2018 Primetime Emmy
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Breakfast with Grandma

Breakfast with Grandma

Breakfast in Tunisia

I am twenty-five years old and I have moved in with my Tunisian grandmother. Though this might seem like a catastrophic blow to the independent, milestone-paved garden path I should be following my fellow millennials down, I can say with total sincerity that I have never felt like more of a star. Just now, I handed Memeti a glass of water, and she did a little dance complete with a shoulder shimmy. Every time I come home from Arabic class, she opens the door in genuine awe that I have managed the half-hour walk alone. If I yawn, she tells me—with an urgency generally reserved for the very sick or heavily pregnant—that I should immediately go lay down.

The disappointed pinches at my flimsy biceps and pokes at my not-flabby-enough stomach are part of this coddled experience. It starts at breakfast. I wake up at 6:30, and as soon as Memeti hears the creak of my door opening, she quite literally leaps out of bed and heads to the kitchen. It does not matter how many times I tell her that I have the stomach of a hibernating tortoise in the morning, or that I have been making myself breakfast (opening yogurt) for the past decade and can manage just fine. There is always a silver tray waiting on the table, crowded with an entire pot of coffee, milk, sugar, a baguette, jam, and margarine.

Breakfast here is a Europeanized affair. After decades of colonization, France withdrew from Tunisia in 1956, leaving behind a few things, including the baguette. It bears a passing physical resemblance to the French bread, though less so in taste. I can usually manage to wolf down one tartine smeared with apricot jam in an effort to placate Memeti. “That’s it?” she always says, though there is little doubt in my mind that were I to eat an entire baguette from end to end, I would hear the same thing. Recently, I awoke with a roiling stomachache and could only manage coffee. My grandmother is eighty-four years old and has survived her husband, three children, French colonialism, poverty, and a revolution. As she looked at me with a gaze of shock and sadness usually reserved for the aforementioned trials, I felt as though I had personally reminded her of her darkest days. I guiltily put a slice of bread in my bag and promised to eat it in class.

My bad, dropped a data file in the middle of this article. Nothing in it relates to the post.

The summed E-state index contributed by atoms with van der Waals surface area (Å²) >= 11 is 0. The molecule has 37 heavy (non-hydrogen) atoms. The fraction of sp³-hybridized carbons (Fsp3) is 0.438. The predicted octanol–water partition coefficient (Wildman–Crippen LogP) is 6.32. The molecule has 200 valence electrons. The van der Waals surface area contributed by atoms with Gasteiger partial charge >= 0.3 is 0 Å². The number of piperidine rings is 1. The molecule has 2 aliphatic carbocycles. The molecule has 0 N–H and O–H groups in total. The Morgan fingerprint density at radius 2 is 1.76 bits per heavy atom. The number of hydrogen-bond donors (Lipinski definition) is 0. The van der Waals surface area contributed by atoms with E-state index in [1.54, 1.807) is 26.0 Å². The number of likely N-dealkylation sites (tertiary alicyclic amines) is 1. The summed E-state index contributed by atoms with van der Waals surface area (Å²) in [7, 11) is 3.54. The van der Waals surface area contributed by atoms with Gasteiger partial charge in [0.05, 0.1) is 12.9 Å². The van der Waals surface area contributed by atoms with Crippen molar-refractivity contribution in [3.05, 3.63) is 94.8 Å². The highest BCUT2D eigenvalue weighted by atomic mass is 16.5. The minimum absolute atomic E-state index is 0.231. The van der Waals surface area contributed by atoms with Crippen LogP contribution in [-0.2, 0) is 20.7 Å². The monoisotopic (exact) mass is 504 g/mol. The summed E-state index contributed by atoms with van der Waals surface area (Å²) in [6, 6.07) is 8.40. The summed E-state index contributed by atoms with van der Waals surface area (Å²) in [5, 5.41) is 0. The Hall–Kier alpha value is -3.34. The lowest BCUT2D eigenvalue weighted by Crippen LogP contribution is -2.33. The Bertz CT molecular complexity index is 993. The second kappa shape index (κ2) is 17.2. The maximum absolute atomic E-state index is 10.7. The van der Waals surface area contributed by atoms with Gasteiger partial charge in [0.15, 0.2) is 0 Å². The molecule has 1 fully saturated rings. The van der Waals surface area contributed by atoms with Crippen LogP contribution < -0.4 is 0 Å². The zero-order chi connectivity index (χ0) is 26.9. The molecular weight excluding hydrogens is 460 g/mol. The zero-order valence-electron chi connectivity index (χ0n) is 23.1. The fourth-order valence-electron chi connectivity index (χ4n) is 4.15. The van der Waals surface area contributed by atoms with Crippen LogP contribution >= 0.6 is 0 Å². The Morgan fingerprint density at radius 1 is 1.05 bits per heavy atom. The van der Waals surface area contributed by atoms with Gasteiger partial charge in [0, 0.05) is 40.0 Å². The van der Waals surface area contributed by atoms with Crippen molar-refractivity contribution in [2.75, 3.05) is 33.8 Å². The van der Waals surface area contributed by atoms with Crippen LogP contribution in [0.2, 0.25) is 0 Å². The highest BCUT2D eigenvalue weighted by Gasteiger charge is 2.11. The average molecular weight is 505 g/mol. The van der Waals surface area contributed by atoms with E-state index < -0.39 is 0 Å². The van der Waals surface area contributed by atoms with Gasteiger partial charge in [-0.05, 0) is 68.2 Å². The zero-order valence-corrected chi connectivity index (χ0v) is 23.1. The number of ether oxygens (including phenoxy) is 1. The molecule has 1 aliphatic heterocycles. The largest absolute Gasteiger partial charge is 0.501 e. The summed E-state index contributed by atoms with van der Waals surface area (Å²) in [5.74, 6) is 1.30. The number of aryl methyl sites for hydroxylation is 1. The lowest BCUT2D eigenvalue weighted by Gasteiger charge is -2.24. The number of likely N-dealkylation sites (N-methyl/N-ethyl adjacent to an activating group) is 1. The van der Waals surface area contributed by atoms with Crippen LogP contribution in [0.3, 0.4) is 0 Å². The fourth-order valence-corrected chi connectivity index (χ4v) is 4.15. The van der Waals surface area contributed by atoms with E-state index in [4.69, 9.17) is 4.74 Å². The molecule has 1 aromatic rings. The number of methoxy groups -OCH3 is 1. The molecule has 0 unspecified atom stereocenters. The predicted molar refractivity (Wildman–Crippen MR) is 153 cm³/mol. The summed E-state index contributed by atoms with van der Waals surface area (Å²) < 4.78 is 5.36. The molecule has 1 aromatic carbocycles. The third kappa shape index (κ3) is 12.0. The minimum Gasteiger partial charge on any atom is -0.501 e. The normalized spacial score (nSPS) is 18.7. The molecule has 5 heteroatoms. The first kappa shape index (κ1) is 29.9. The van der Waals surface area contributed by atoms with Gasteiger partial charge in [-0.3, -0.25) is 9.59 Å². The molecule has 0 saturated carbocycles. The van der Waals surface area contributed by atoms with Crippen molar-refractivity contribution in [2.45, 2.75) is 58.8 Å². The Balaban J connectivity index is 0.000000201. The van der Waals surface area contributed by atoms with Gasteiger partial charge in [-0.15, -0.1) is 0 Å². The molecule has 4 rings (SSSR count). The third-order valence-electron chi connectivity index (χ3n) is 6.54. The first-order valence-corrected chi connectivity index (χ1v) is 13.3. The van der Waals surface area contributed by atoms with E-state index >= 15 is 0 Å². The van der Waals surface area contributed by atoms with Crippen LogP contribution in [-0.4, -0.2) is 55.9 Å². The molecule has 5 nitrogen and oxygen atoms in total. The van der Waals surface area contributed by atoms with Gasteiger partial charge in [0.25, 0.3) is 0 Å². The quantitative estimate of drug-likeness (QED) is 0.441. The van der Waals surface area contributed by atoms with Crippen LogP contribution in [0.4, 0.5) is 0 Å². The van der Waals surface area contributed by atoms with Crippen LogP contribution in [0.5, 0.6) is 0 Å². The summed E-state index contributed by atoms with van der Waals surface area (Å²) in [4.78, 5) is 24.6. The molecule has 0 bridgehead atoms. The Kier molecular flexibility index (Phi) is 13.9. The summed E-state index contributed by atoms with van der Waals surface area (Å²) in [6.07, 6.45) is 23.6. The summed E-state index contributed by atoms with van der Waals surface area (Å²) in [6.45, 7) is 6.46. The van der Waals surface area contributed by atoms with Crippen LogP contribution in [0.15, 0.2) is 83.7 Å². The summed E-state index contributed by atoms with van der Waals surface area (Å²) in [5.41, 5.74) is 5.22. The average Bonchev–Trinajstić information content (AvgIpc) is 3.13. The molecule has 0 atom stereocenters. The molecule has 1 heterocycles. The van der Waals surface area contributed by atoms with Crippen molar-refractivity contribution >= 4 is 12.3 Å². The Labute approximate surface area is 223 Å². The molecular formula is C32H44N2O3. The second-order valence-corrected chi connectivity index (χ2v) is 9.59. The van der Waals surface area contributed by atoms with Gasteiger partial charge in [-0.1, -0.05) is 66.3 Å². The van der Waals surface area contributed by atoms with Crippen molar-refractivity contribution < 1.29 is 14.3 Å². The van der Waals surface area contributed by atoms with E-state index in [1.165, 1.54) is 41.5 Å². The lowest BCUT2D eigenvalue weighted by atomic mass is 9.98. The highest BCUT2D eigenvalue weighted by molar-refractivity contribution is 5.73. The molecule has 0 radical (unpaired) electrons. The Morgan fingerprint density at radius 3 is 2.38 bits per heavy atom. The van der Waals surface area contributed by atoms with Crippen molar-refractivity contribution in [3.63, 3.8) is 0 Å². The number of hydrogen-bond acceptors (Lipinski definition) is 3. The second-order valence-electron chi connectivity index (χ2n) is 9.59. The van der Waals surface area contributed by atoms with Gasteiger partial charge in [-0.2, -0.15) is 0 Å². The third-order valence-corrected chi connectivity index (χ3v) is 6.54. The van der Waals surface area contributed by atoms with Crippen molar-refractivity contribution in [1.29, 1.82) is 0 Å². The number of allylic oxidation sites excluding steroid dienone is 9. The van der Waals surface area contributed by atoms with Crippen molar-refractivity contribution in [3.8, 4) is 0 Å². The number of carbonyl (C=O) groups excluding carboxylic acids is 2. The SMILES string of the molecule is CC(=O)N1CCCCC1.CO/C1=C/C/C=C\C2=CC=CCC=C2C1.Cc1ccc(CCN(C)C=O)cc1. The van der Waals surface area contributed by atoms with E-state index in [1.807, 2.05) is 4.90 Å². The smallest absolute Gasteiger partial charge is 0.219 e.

Maybe that’s why breakfast with Memeti is also a crash course in bestowing blessings upon your loved ones. My grandmother always starts by thanking me for thanking her for breakfast. Aishack, aish’benti. Then, she blesses my health. Saha, saha. When I bless her health back—yatick’ii saha—she blesses me again. She blesses my father and my mother, and then me once more. As I sit down to eat, she sits down to pray, bestowing peace on her ten children and all of their children. I dunk my bread in coffee and she puckers up an air kiss in my direction for good measure. As I get ready to leave, she holds me close to her and blesses me more, this time for my safety. Rood beleck Saroura, rood beleck Saroura, she repeats, dragging a finger from the bottom of her eyelid across the wrinkly expanse of her right cheek.

By the end, my stomach and soul are so heavily padded that I don’t need to eat anything until I come back home for lunch, when the whole routine starts again.

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